79 3843 6 1950s Powerpoint

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Information about 79 3843 6 1950s Powerpoint

Published on March 19, 2008

Author: Sigfrid

Source: authorstream.com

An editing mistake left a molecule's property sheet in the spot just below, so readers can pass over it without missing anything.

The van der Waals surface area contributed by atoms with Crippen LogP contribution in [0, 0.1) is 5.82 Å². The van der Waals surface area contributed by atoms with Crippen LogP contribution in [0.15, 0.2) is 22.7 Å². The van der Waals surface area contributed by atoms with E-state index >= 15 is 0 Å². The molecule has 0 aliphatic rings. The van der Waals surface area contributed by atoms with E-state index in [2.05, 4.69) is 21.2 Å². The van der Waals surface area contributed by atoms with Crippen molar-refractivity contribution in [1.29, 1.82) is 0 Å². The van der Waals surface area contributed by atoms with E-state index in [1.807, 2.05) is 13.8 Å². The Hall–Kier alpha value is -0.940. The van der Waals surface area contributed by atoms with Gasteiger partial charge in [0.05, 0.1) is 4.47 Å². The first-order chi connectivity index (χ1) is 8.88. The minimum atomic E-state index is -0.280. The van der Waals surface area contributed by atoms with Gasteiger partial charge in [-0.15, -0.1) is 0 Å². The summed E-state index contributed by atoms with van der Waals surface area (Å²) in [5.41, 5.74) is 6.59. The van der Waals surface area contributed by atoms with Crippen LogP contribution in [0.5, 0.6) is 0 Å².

The 1950’s Ch. 29 and 30:  The 1950’s Ch. 29 and 30 The Korean War:  The Korean War The Divided Peninsula By the end of 1945, the US and the Soviet Union both had troops in Korea and refused to leave. So, they temporarily divided the nation along the 38th parallel. By 1949, the Russians departed and left a communist government with a Soviet-equipped army in the north. A few months later, the US departed and left control to the anticommunist, pro-western government of Syngman Rhee in the south, who had a relatively small military. With hopes of reuniting the country, the North Korean government invaded South Korea. The Truman administration ordered limited American military assistance to South Korea and appealed to the UN to intervene. Due to the Soviet Union’s boycott of the UN security council, the US won agreement to a resolution calling for international assistance of the Rhee government. The US sent its own ground forces in and largely contributed to the UN armies. The Korean intervention was the first expression of the new US foreign policy outlined in NSC-68. The administration decided the war would achieve not only containment but also “liberation”. After the communists were pushed back over the 38th parallel, Truman gave his general permission to pursue them into their own territory. The UN resolution was to create a “unified, independent, and democratic Korea”. The Korean War:  The Korean War From Invasion to Stalemate At first, the North Korean invasion went smoothly. The capital, Pyongyang, fell to UN forces. Then, communist China intervened, using eight divisions of the Chinese army. The UN and American forces were pushed back over the 38th parallel and the communists were able to capture the South Korean capital of Seoul again. Then, the war became a stalemate. Truman feared another world war and was determined to avoid direct conflict with China. General MacArthur, however, resisted limits placed on his military discretion and believed that the US should attack China itself or bomb the communist forces massing north of China’s border. In a letter to a house republican leader he stated his unhappiness with Truman’s decisions. His position had wide public support but Truman, having warned him to keep his objections to himself, relieved him of his command. The public was outraged at the president, but hostility toward him gradually faded. The Korean stalemate continued and negotiations between opposing forces began at Panmunjom in July 1951, but the war dragged on until 1953. The Korean War:  The Korean War Limited Mobilization The Korean War created only a limited economic mobilization at home, though the government tried to control the wartime economy. Truman set up the Office of Defense Mobilization to fight inflation by holding down prices and discouraging high union wage demands. When this failed, the president took more drastic actions. Railroad workers walked off the job in 1951 and the government seized control of the railroads to keep them running (workers eventually got most of what they wanted). During a nationwide steel strike in 1952, Truman seized the steel mills (citing power as commander in chief) but the supreme court ruled that the president had exceeded his authority, a long strike followed. The war boosted economic growth because government funds were pumped into the economy. Many Americans believed something to be very wrong not only in Korea but also in the US, because of America’s inability to end the seemingly minor (in relation to WWII) Korean conflict. These fears contributed to the rise of the second major campaign against domestic communism. The Crusade against Submersion:  The Crusade against Submersion p. 792 - 796 Sources of the Red Scare:  Sources of the Red Scare Stalin and the Soviet Union Searching for someone to blame Other factors rooted in American Domestic Policy HUAC and Alger Hiss Much of the anticommunist furor emerged out of the Republican search for an issue with which to attack the Democrats and out of Democratic efforts to stifle that issue. HUAC (House Un-American Activities Committee):  HUAC (House Un-American Activities Committee) Held widely publicized investigations to prove that, under Democratic rule, the government had tolerated, if not encouraged, Communist subversion. Hollywood- infiltrated by communists Blacklisted- “suspicious loyalties” Hollywood 10- writers and producers (some former Communists) refused to answer questions about their own political beliefs and about those of their colleagues, jailed for contempt. Alger Hiss:  Alger Hiss Former high-ranking member of the State Department Allegedly passed on classified State Department documents through Whittaker Chambers in 1937-38. Hiss sued Chambers “pumpkin papers”- microfilms of documents hidden by Chambers in pumpkins Hiss couldn’t be tried because the statue of limitations had expired (7 years) Convicted of perjury and served several years in prison thanks to a young Richard M. Nixon Discredited Hiss and cast suspicion on a generation of Liberal Democrats and made many Americans believe that Communists had actually infiltrated the government. The Federal Loyalty Program:  The Federal Loyalty Program Widely publicized program to review the “loyalty” of federal employees 1950, President Truman authorized sensitive agencies to fire people deemed no more than “bad security risks” FBI director J. Edgar Hoover investigated and harassed alleged radicals The McCarran Internal Security Act Required all communist organizations to register with the government and to publish their records Vetoed by Truman, veto over ridden by Congress Detonation of a Soviet nuclear weapon convinced many people that there had been a conspiracy to pass American atomic secrets to the Russians Klaus Fuchs- testified that he delivered to the Russians details of the manufacture of the bomb Julius & Ethel Rosenberg:  Julius & Ethel Rosenberg Members of the Communist Party Government claimed they were the masterminds of the Soviet nuclear weapon conspiracy Sentenced to death on April 5, 1951 Died in electric chair on June 19, 1953, proclaiming their innocence to the end David Greenglass (Ethel’s brother) Machinist who had worked on the Manhattan Project Passed secret information to Soviet Union through agents (including Fuchs) Claimed that Julius and Ethel planned and orchestrated the espionage. Anticommunist Hysteria:  Anticommunist Hysteria HUAC investigations, the Hiss trial, loyalty investigations, the McCarran Act, the Rosenberg case Fear of communist infiltration and fear of being suspected of communism The Rosenbergs McCarthyism:  McCarthyism Joseph McCarthy Republican senator from Wisconsin Speech in Wheeling, WV- list of 205 known communists working in the state department Emerged as the nation’s prominent leader in the crusade against subversion Chairman of special subcommittee (1952) Assistants, Roy Cohn and David Schine, sauntered arrogantly through federal offices and American embassies over seas looking for evidence f communist influence Never produced solid evidence of communist ties Only a change of parties could rid the country or subversion Slide13:  McCarthyism’s Appeal- provided followers with an issue into which they could channel a wide range of resentments: fear of communism, animosity toward the country’s “eastern establishment”, and frustrated partisan ambitions Few opposed McCarthy Eisenhower- didn’t speak out against him although he disliked his tactics and was outraged at his attacks on General George Marshall The Republican Revival:  The Republican Revival 1952 was a bad year for the Democratic Party Public frustration over stalemate in Korea and popular fears of internal subversion United behind Governor Adlai E. Stevenson for president- McCarthy deliberately confused him with Hiss Dwight Eisenhower Military hero, commander of NATO, president of Columbia University in NY Running mate- Richard Nixon Attracted attention with geniality and statesmanlike pledges to settle the Korean Conflict Nixon Exploited issue of domestic subversion “Checkers Speech” Launched harsh attacks on Democratic “cowardice”, “appeasement”, and “treason” Publicized Stevenson’s early support for Hiss as opposed to his exposing him Slide15:  Eisenhower and Nixon promised to “clean up the mess in Washington” Republican Party gained control of both houses of Congress End of some of the worst turbulence of the post war era The EXPLOSION of Science and Technology:  The EXPLOSION of Science and Technology p. 803 - 808 Medical Breakthroughs:  Medical Breakthroughs Antibiotics English physician Joseph Lister discovered that antiseptic solutions prevented infection during surgery Sulfa drugs Treated strepto- coccal blood infections aka strep Lister: Like Listerine! Medical Breakthroughs continued…:  Medical Breakthroughs continued… Penicillin Howard Florey and Ernest Chain produce large quantities of stable, potent penicillin Mass availability was hindered by WWII Immunization Smallpox – Jenner late 18th C. Typhoid – Wright 1897, used a lot in WWI Tuberculosis – 1920s Yellow fever – 1930s Influenza – 1945 Polio – Salk 1954 FDR had polio So what does it all mean?:  So what does it all mean? Infant mortality and death rate among children declined significantly Life expectancy rose by five years, to seventy one Pesticides:  Pesticides Dichlorodiphenyltrichloroethane (DDT) 1939 Paul Muller, Swiss scientist Seemed harmless to humans and other mammals Used on a large scale in the war to protect soldiers from insects carrying typhus and malaria It worked, but it apparently has toxic long term effects Electronic Stoof:  Electronic Stoof TV First available commercially in the 1940s Color TV 1950s Transistors 1948 Amplified electronic signals AT & T research lab Allowed for miniaturization of many appliances Integrated circuits Took a whole bunch of separate devices (transistors, resistors, diodes, etc.) and glommed them into one small appliance Basically led to the invention of the computer Computers!:  Computers! Mostly used as fancy schmancy calculators until the 50s Used by businesses for data-procesing Ex. Universal Automatic Computer (UNIVAC) Developed by Remington Rand, Co. Used for the US Census First computer to handle both numerical info and alphabetical info Predicted Eisenhower’s landslide victory based on early polls International Business Machines Company (IBM) Mid 1950s First major data-processing computers Worldwide market Bomb Bomb B-Bomb B-Bomb!:  Bomb Bomb B-Bomb B-Bomb! Hydrogen bombs 1952 for US, Soviets 1953 Got its power from fusion Resparked research in far range, unmanned missiles and rockets US benefited from immigration of German scientists Soviets and US race to produce ICBMs Americans launch the Atlas and Titan ICBms in the 1950s Eventually ICBMs were successful because of a more stable, solid fuel and a miniature guidance system Minuteman – base of America’s atomic weapon arsenal Polaris – missile fired underwater by submarines The Space Race:  The Space Race Basically the US freaked out when the Soviets launched a satellite named Sputnik into space in 1957 So the government encouraged improving science in schools, building laboratories, and developing the US’s space program (or lack thereof) US launches Explorer I in 1958 The Space Race continued…:  The US creates the National Aeronautics and Space Administration (NASA) Astronauts become national heroes 1961 – Alan Shepard is the 1st American launched into space This is months after the Soviets send Yuri Gagarin, who actually orbits the earth The 1st American to orbit the earth is John Glenn in 1962 Programs Mercury – Manned vehicles Gemini – Two man missions Apollo – Fly me to the moon The Space Race continued… Oh Apollo…:  Oh Apollo… Goal: Fly me to the moon 1969 Neil Armstrong, Buzz Aldrin, and Michael Collins orbit the moon Armstrong and Aldrin were the first men to walk on a body other than earth Mucho problemos Notably: a fire in 1967 killed three astronauts on the launch pad during training Space : The Final Frontier:  Space : The Final Frontier After Apollo, the government cut lots of funding and the program lost its popularity Notable projects since then The Hubble Space Telescope in 1990 Spacelab Instead of venturing off to other planets, the new goal was developing safer and more practical ways to travel in space Along comes the space shuttle First successful launch in 1982 Challenger blew up in 1986 Program stalls for two years and resumes in the late 80s People of Plenty:  People of Plenty p. 808 - 818 The Consumer Culture:  The Consumer Culture center of middle-class culture in the 1950s: growing absorption with consumer goods result of: increased prosperity increasing variety and availability of products advertisers’ adeptness (proficiency) in creating demand for products growth of consumer credit: credit cards, revolving charge accounts+ easy payment plans consumer crazes: automobile, dishwashers, garbage disposals, televisions, hi-fis, and stereos Mickey Mouse accessories (made popular by cartoons on TV) Disney Land success: recreation of characters+ events prosperity of 1950s was consumer driven (as opposed to investment driven) The Surburban Nation:  The Surburban Nation by 1960, 1/3 of US population lived in suburbs increased wealth made it possible to buy homes+ land GI bill (p. 786) provided war veterans w/ govt. aid, moved to inexpensive homes desired to escape crowding, crime, pollution, high costs, better schools, racial diversity wanted homogeneous community (all-white, same age, same background) found it easier to make friends, form social circles (women in particular) quiet yearning to escape urban spread: contact with nature more grass, trees, gardens, cleaner air, less noise after WWI, importance placed on Family Life > contributed to Baby Boom larger homes made it easier to raise more children, affordable larger homes offered more space for consumer goods cars, boats, appliances, outdoor furniture William Levitt, was famous for “Levittown”, housing development located on Long Island, near NYC brought production line to construction: completed several houses per day several thousand 2-bedroom Cape cod-style houses, w/ identical interiors each sold for under $10, 000 The Surburban Family:  The Surburban Family rigid division btw working+ personal worlds professional men working in the city, far away from home married women experienced increased isolation from the workplace 1950s enormous cultural emphasis on family life strengthened popular prejudices against women entering professions many men considered it demeaning for their wives to work prevailing ideas of motherhood made women believe it was there duty to stay home full-time with children Dr. Benjamin Spock’s book Baby and Child care enforced Motherhood ideas purpose of motherhood was to help children realize their potential mother’s physical and emotional requirements must be subordinated to the needs of the child expectations of material comfort rose many middle-class families needed second income to maintain that comfort in result # of working mothers increased during post-war years by 1960 1/3 of married women worked increasing # of women in workforce laid groundwork for equal-treatment demands the feminist movement would be reborn in 1960s, 1970s joined organizations, ie League of Women Voters, Red Cross, PTAs, YWCAs gained organizational and political skills that would come in handy later growing frustrations of women stuck @ home would heighten demand for professional opportunities The Birth of Television:  The Birth of Television the most powerful medium of mass communication in history central to postwar era culture 1946: 17,000 sets in US 1957: 40 million sets (1 for every family) more people had TVs than refrigerators (1920, same w/ radio/bathtubs) industry emerged directly out of radio NBC, ABC, CBS all started as radio co. Driven by advertising early shows: Chrysler Playhouse, Camel News Caravan Soap operas: sponsors were always household goods co. targeted @ women Created vast market for fashions+ products by late 1950s, TV replaced Newspapers+ radios as Primary News source Televised athletic events popularized pro+ college sports Television entertainment programs replaced movies+ radios as primary source created dominant image of American Life predominantly white, middle-class, and suburban Leave it to Beaver image of women, reinforced gender roles Father Knows Best contributed to sense of alienation+ powerlessness among groups excluded from this world TV sometimes showed other types of Life, domesticating issues by turning them into comedies: The Honeymooners: gritty, urban working-class I Love Lucy: childless show-biz family Our Miss Brooks: unmarried professional women Amos ‘n Andy: hapless (miserable) African Americans Travel, Outdoor Recreation, and Environmentalism:  Travel, Outdoor Recreation, and Environmentalism vacation travel became widespread among middle-income Americans interstate highway system contributed dramatically to growth of travel increasing wealth of workers, could afford cars, + garages (in suburbs) healthy market for travel vehicles: small vans, trailers mainly a desire to escape crowding+ stress of densely populated areas experience the natural world many flocked to national parks: hike, camp, fish, hunt, landscape fight to preserve Echo Park spectacular valley in the Dinosaur National Monument (border of UT+CO) govt proposed building a dam: create lake for recreation+ hydroelectric power Environmental movement was crushed after last defeat: dam @ Hetch Hetchy The Sierra Club was reborn, led by David Bower later became nation’s leading environmental organization a large coalition of environmentalists, naturalists, opposed dam in 1956, Congress bowed to public pressure major victory began environmental movement that would later peak Organized Society and its Detractors:  Organized Society and its Detractors 1st time, white collar workers outnumbers blue corporate settings, rigid hierarchical structures every worker performed a particular, well-defined function more and more people realized success= specialized training+ skills educational system responded w/ changes in curriculum+ philosophy elementary+ secondary schools concentrated more on math, science, languages 1958, National Defense Education Act in response to Soviet Union’s Sputnik success provided federal funding for development of programs Universities expanded: making higher education a training ground for specialists in a wide variety of fields “multiversity” some found new values of society appalling: William H. Whyte Jr. 1956 bestseller The Organization Man: “the ones of our middle class who have left home, spiritually as well as physically, to take the vows of organization life, and it is they who are the mind and soul of our great self-perpetuating institutions. Only a few are top managers or ever will be.” The Beats and Restless Culture of Youth:  The Beats and Restless Culture of Youth group of young poets, writers, and artists known as the “beats” wrote harsh critiques of what they considered the sterility and conformity of American Life, the meaningless of American politics, and the banality (predictability) of popular culture bible of beat generation On the Road (1957) by Jack Kerouac an account of a XC automobile, hitch-hiking trips that depicted rootless, iconoclastic lifestyle of Kerouac and his friends evidence of widespread restlessness among youths in the 1950s growing sense of limitless possibilities declining power of traditional values: thrift, discipline, self-restraint culture expected youth to live wholly-fulfilling lives, of which many obstacles growing phenomenon of “Juvenile Delinquency” 1995 film Blackboard Jungle, depicted crime+ violence in city schools despite journalistic exposés that contributed to alarm, no real crime increase wore clothes+ hairstyles that mimicked popular images of juvenile gangs culture: teenage rebelliousness, youthful fascination w/ fast cars and motorcycles, increasing teenage sex (availability of birth control), automobile culture James Dean represented youth culture in 1955 film Rebel Without a Cause Rock ‘n’ Roll:  Rock ‘n’ Roll one of the most powerful signs of the restiveness of American youth defined both culture + experiences of generation indirect voice to anxieties+ pent-up impulses of young people Elvis Presley: the greatest early rock star symbol of pushing borders of the conventional + acceptable sultry good looks dressed in rebellious gang style (motorcycle jackets, slicked back hair) product of rural south despite open sexuality of music 1st great hit “Heartbreak Hotel” 1956 remained a national phenomenon until death in 1977 new type of music drew mostly from black rhythm & blues traditions pulsing, sensual rhythms, hard-edged lyrics Buddy Holly and Bill Haley (Rock Around the Clock) also drew fr. These traditions Rise of Presley’s popularity was a result of limited willingness of white audiences to widely support black artists Rock ‘n’ Roll :  Rock ‘n’ Roll Still, many Black Musicians rose to prominence, among them: Chuck Berry, Little Richard, B.B. King, Chubby Checker, the Temptations… Many were recorder by famous black producer Barry Gordy (founder of Motown Records) innovations in TV and radio greatly contributed to rising popularity in Rock radio stations aired recorded songs TV took over other entertainment functions Popularized Disc Jockeys aka DJs “Payola” Scandals, promoters would pay DJs to play certain songs American Bandstand (1957) was a televised showcase for Rock ‘n’ Roll TV & radio encouraged record sales by promoting music inexpensive 45 rpm format, small records that held one song on each side jukeboxes became a popular form of entertainment, about 5 cent per song proliferated in youth hangouts: soda fountains, diners, bars further promoted rock music btw 1954-1960, record sales increased from $182 million to $521 million The Civil Rights Movement:  The Civil Rights Movement p. 821 - 823 The Civil Rights Movement:  The Civil Rights Movement Brown v. Board of Education In the early 1950's, racial segregation in public schools was the norm across America. Although all the schools in a given district were supposed to be equal, most black schools were far inferior to their white counterparts. In Topeka, Kansas, a black third-grader named Linda Brown had to walk one mile through a railroad switchyard to get to her black elementary school, even though a white elementary school was only seven blocks away. Linda's father, Oliver Brown, tried to enroll her in the white elementary school, but the principal of the school refused. Brown went to McKinley Burnett, the head of Topeka's branch of the National Association for the Advancement of Colored People (NAACP) and asked for help. The NAACP was eager to assist the Browns, as it had long wanted to challenge segregation in public schools. With Brown's complaint, it had "the right plaintiff at the right time." Other black parents joined Brown, and, in 1951, the NAACP requested an injunction that would forbid the segregation of Topeka's public schools. The U.S. District Court for the District of Kansas heard Brown's case from June 25-26, 1951. At the trial, the NAACP argued that segregated schools sent the message to black children that they were inferior to whites; therefore, the schools were inherently unequal. One of the expert witnesses, Dr. Hugh W. Speer, testified that: The Civil Rights Movement:  The Civil Rights Movement The Board of Education's defense was that, because segregation in Topeka and elsewhere pervaded many other aspects of life, segregated schools simply prepared black children for the segregation they would face during adulthood. The board also argued that segregated schools were not neccessarily harmful to black children; great African Americans such as Frederick Douglass, Booker T. Washington, and George Washington Carver had overcome more than just segregated schools to achieve what they achieved. The request for an injunction put the court in a difficult decision. On the one hand, the judges agreed with the expert witnesses; in their decision, they wrote: Segregation of white and colored children in public schools has a detrimental effect upon the colored children...A sense of inferiority affects the motivation of a child to learn. On the other hand, the precedent of Plessy v. Ferguson allowed separate but equal school systems for blacks and whites, and no Supreme Court ruling had overturned Plessy yet. Because of the precedent of Plessy, the court felt "compelled" to rule in favor of the Board of Education. Brown and the NAACP appealed to the Supreme Court on October 1, 1951 and their case was combined with other cases that challenged school segregation in South Carolina, Virginia, and Delaware. The Supreme Court first heard the case on December 9, 1952, but failed to reach a decision. In the reargument, heard from December 7-8, 1953, the Court requested that both sides discuss "the circumstances surrounding the adoption of the Fourteenth Amendment in 1868." The reargument shed very little additional light on the issue. The Court had to make its decision based not on whether or not the authors of the Fourteenth Amendment had desegregated schools in mind when they wrote the amendment in 1868, but based on whether or not desegregated schools deprived black children of equal protection of the law when the case was decided, in 1954. The Civil Rights Movement:  The Civil Rights Movement On May 17, 1954, Chief Justice Earl Warren read the decision of the unanimous Court: "We come then to the question presented: Does segregation of children in public schools solely on the basis of race, even though the physical facilities and other "tangible" factors may be equal, deprive the children of the minority group of equal educational opportunities? We believe that it does...We conclude that in the field of public education the doctrine of 'separate but equal' has no place. Separate educational facilities are inherently unequal. Therefore, we hold that the plaintiffs and others similarly situated for whom the actions have been brought are, by reason of the segregation complained of, deprived of the equal protection of the laws guaranteed by the Fourteenth Amendment. The Supreme Court struck down the "separate but equal" doctrine of Plessy for public education, ruled in favor of the plaintiffs, and required the desegregation of schools across America. The Supreme Court's Brown v. Board of Education decision did not abolish segregation in other public areas, such as restaurants and restrooms, nor did it require desegregation of public schools by a specific time. It did, however, declare the permissive or mandatory segregation that existed in 21 states unconstitutional. It was a giant step towards complete desegregation of public schools. Even partial desegregation of these schools, however, was still very far away, as would soon become apparent. The Civil Rights Movement :  The Civil Rights Movement Aug. 1955 Fourteen-year-old Chicagoan Emmett Till is visiting family in Mississippi when he is kidnapped, brutally beaten, shot, and dumped in the Tallahatchie River for allegedly whistling at a white woman. Two white men, J. W. Milam and Roy Bryant, are arrested for the murder and acquitted by an all-white jury. They later boast about committing the murder in a Look magazine interview. The case becomes a cause célèbre of the civil rights movement. Dec. 1 (Montgomery, Ala.) NAACP member Rosa Parks refuses to give up her seat at the front of the "colored section" of a bus to a white passenger, defying a southern custom of the time. Montgomery's buses were segregated, with the seats in the front reserved for "whites only." Blacks had to sit at the back of the bus. But if the bus was crowded and all the "whites only" seats were filled, black people were expected to give up their seats—a black person sitting while a white person stood would never be tolerated in the racist South. Rosa had had enough of such humiliation, and refused to give up her seat. "I felt I had a right to stay where I was," she said. "I wanted this particular driver to know that we were being treated unfairly as individuals and as a people." The bus driver had her arrested. In response to her arrest the Montgomery black community launches a bus boycott, which will last for more than a year, until the buses are desegregated Dec. 21, 1956. As newly elected president of the Montgomery Improvement Association (MIA), Reverend Martin Luther King, Jr., is instrumental in leading the boycott. The Civil Rights Movement:  The Civil Rights Movement Jan.–Feb. 1957 Martin Luther King, Charles K. Steele, and Fred L. Shuttlesworth establish the Southern Christian Leadership Conference, of which King is made the first president. The SCLC becomes a major force in organizing the civil rights movement and bases its principles on nonviolence and civil disobedience. According to King, it is essential that the civil rights movement not sink to the level of the racists and hatemongers who oppose them: "We must forever conduct our struggle on the high plane of dignity and discipline," he urges. The Civil Rights Movement:  The Civil Rights Movement The Little Rock Nine The Little Rock Nine pictured with Daisy Bates, the president of the Arkansas NAACP. The Little Rock Nine, as they later came to be called, were the first black teenagers to attend all-white Central High School in Little Rock, Arkansas, in 1957. These remarkable young African-American students challenged segregation in the deep South and won. Although Brown v. Board of Education outlawed segregation in schools, many racist school systems defied the law by intimidating and threatening black students—Central High School was a notorious example. But the Little Rock Nine were determined to attend the school and receive the same education offered to white students, no matter what. Things grew ugly and frightening right away. On the first day of school, the governor of Arkansas ordered the state's National Guard to block the black students from entering the school. Imagine what it must have been like to be a student confronted by armed soldiers! President Eisenhower had to send in federal troops to protect the students. But that was only the beginning of their ordeal. Every morning on their way to school angry crowds of whites taunted and insulted the Little Rock Nine—they even received death threats. One of the students, fifteen-year-old Elizabeth Eckford, said "I tried to see a friendly face somewhere in the mob. . . . I looked into the face of an old woman, and it seemed a kind face, but when I looked at her again, she spat at me." As scared as they were, the students wouldn't give up, and several went on to graduate from Central High. Nine black teenagers challenged a racist system and defeated it. Eisenhower Republicanism:  Eisenhower Republicanism p. 823 - 825 Eisenhower Republicanism:  Eisenhower Republicanism Eisenhower was the least experienced politician to serve in the White House in the 20th century One of the most popular and politically successful presidents of the postwar era, Eisenhower generally pursued fairly moderate policies at home. He didn’t begin new initiatives, but did accept work from previous reformers. Eisenhower strengthened US opposition to communism abroad, but was also able to bring restraint to this commitment that many of his successors could not. Similarly to the 1920s, the Republican administration consisted of wealthy men from the business community. However, these leaders in the 1950s now had different social and political outlooks than those of earlier decades, such as in their resigned acceptance to the outline of the Keynesian welfare state launched by the New Deal (supporters hoped it would maintain social order, increase mass purchasing power, and stabilize labor relations). Eisenhower Republicanism:  Eisenhower Republicanism Eisenhower consistently encouraged private enterprise over federal activities, and supported private development of natural resources, rather than public. He lowered federal support for farm prices and removed the last limited wage and price controls left from the Truman administration. He opposed the creation of new social service programs like national health insurance, but strove to reduce federal expenditures and balance the budget. He ended his last full year in office, 1960, with a $1 billion budget surplus. Eisenhower took little new initiative in domestic policy, but did resist right wing pressure to dismantle New Deal welfare policies. He in fact agreed to extend Social Security system to an extra 10 million, unemployment compensation to an extra 4 million, and raised minimum wage from 75 cents to $1. Eisenhower began the Federal Highway Act of 1956, which was the largest public works project in US history. It authorized $25 billion for a 10-year project to build over 40,000 miles of interstate highways Eisenhower Republicanism:  Eisenhower Republicanism When Eisenhower ran for a 2nd term in 1956, even after suffering a serious heart attack, he won 57% of the popular vote and 457 electoral votes to opponent Adlai Stevenson’s 73 electoral votes. Democrats held control of both houses of Congress, left over from 1954 elections, but during the recession of 1958, were able to greatly increase this control. By 1954, the crusade against communism was gaining great popular support. In Jan. 1954, Senator John McCarthy went too far in this debate, and attacked Secretary of the Army Robert Stevens, and the services in general. This led to the organization of the Army-McCarthy hearings, which became among the first congressional hearings to be nationally televised. However, McCarthy acted poorly in these hearings, creating a public image of himself of both a “villain” and a “buffoon.” In Dec. 1954, the Senate voted 67 to 22 to condemn McCarthy for “conduct unbecoming a Senator.” McCarthy died 3 years later with little public support, a victim of complications arising from alcoholism. Eisenhower, Dulles, and the Cold War:  Eisenhower, Dulles, and the Cold War p. 825 - 829 Dulles and “Massive Retaliation”:  Dulles and “Massive Retaliation” John Foster Dulles Eisenhower’s secretary of state Dominant figure in the nation’s foreign policy in the 1950’s Thought US should pursue an active program of “liberation” to decline communism Presented policy of “Massive Retaliation” in 1954 “Massive Retaliation” Respond to communist threats by relying on “the deterrent of massive retaliatory power” (nuclear weapons) Would force Soviet Union to brink of War with tense confrontations Real force was economics Pages 825-826 France, America, and Vietnam:  France, America, and Vietnam In 1954,12,000 French troops were involved in a siege at the village of Dien Bien Phu in Vietnam (which the French were trying to restore authority over) Only US intervention could prevent the total collapse of French military effort in Vietnam but Eisenhower refused French forces finally collapsed on May 7, 1954 Agreed to settlement of conflict at international conference in Geneva Geneva accords on Vietnam (July 1954)established a supposedly temporary division of Vietnam along the 17th parallel North would be governed by Ho Chi Ming, nationalist force opposing France South governed by a pro-Western regime Democratic elections in 1956 would be basis for uniting nation French commitment ended & US became larger presence there Established Pro-American government in South headed by Ngo Dinh Diem (Roman Catholic minority) Diem would not premit 1956 elections because he knew he would lose Page 826 Cold War Crisis:  Cold War Crisis On May 14, 1948 the new United Nations recognized Israel as a nation The new Jewish homeland ended some conflicts but created others Palestinian Arabs joined with other Arabic countries in the area to fight against the new state US concerned with Israel but also stability with Arabic countries with which US petroleum companies had major investments When Iran began to resist Western corporations, CIA became involved in replacing Muhammad Mossadegh (nationalist Prime Minister) with Muhammand Reza Pahlevi as an absolute ruler Suez Crisis Dulles wanted to punish Egyptian government for their relationship with the Soviet Union Dulles withdrew American offers to assist in building Aswan Dam across the Nile Week later, Egypt retaliated by seizing control of the Suez Canal from the British (use the income to build dam) October 1956, Israeli forces attacked Egypt; British & French landed troops in Suez US helped pressure French & British to withdraw & persuade Israel to a truce with Egypt for fear that Arabic countries would go with Soviet Union 1959, Fidel Castro took over Havana, Cuba & established a new government Ran US businesses out of Cuba with new policies USD cut back on “quota” of Cuban sugar exports to US Castro allied himself with Soviet Union Pages 826-827 Europe and the Soviet Union:  Europe and the Soviet Union 1955, Eisenhower & other NATO leaders met with the Soviet premier, Nikolai Bulganin, at a summit conference in Geneva Turned into trying to resolve specific issues, so no basis for agreement was found 1956, Hungarian Revolution was a launch of a popular uprising to demand democratic reforms Soviet tanks & troops entered Budapest to crush uprising Eisenhower refused to intervene Soured Soviet relationship with West even more Pages 827-828 The U-2 Crisis:  The U-2 Crisis New Soviet leader, Nikita Khrushchev, renewed demands that NATO powers abandon West Berlin; US & allies refused Eisenhower & Khrushchev planned to met personally (in both countries, & in Paris) US visit in 1959 produced a polite public response Days before the summit conference in Paris & Eisenhower’s visit to Moscow, Soviet Union announced it had shot down an US U-2 (high altitude spy plane) over Russian territory Pilot was in captivity Khrushchev broke up Paris summit & withdrew invitation to Eisenhower to visit Soviet Union Pages 828-829 The Economic Miracle:  The Economic Miracle p. 800 - 803 “The Economic Miracle” Chapter Thirty Page 800 :  “The Economic Miracle” Chapter Thirty Page 800 -The most striking feature of American Society in the 1950s was a booming economic -growth hat made the 1920s look like nothing -By 1949 an economic expansion began which lasted almost 20 years -Between 1945 and 1960 the gross national product grew by 250% from $200 billion to over $500 billion -Government spending continued to stimulate growth *Sources of economic growth ~Through: public funding of schools, housing veteran's benefits, welfare, and the $100 billion interstate highway program (began in 1956) Economic growth was at its peak averaging 4.7% a year -Economic growth was at its peak during the first half of the 1950s but in the second half it was down to 2.25% -The baby boom began during the war and peaked in 1957 *the nations population rose almost 20% in the decade from 150 million in 1950 to 179 million in 1960 ~the baby boom meant an increase in consumer demand and expanding economic growth -The suburban population grew 47 percent in the 1950s *helped stimulate growth in several important areas of the economy ~the number of privately owned cars doubled in the decade sparking a boom in the auto industry ~demand for new homes helped sustain a vigorous housing industry ~the construction of roads (was a cause and result of the growth of the suburbs) -Due to unpredicted growth of the nation the economy grew nearly 10x as fast as the population in the 30 years after the war (affected most of society) -American West experienced most of the economic growth “The Economic Miracle” Chapter Thirty Page 800:  “The Economic Miracle” Chapter Thirty Page 800 -The discovery of the power of the American economic system led to the confident and even arrogant tone of the political life of the 50s *Keynesian Economics *Ending poverty through economic growth -Over 4000 corporate mergers took place in the 1950s ~by the end of the decade half the net corporate income was going only to slightly more than 500 firms aka 1/10 of 1% of the total number of corporations -The “Postwar Contract” ~supported by the National Labor Relations Board -The agricultural work force declined by more than half in the two decades after the war ~mechanization -Economic success reunified the labor movement ~AFL-CIO *David Beck *United Mine Workers ~Limited Gains for Unorganized Workers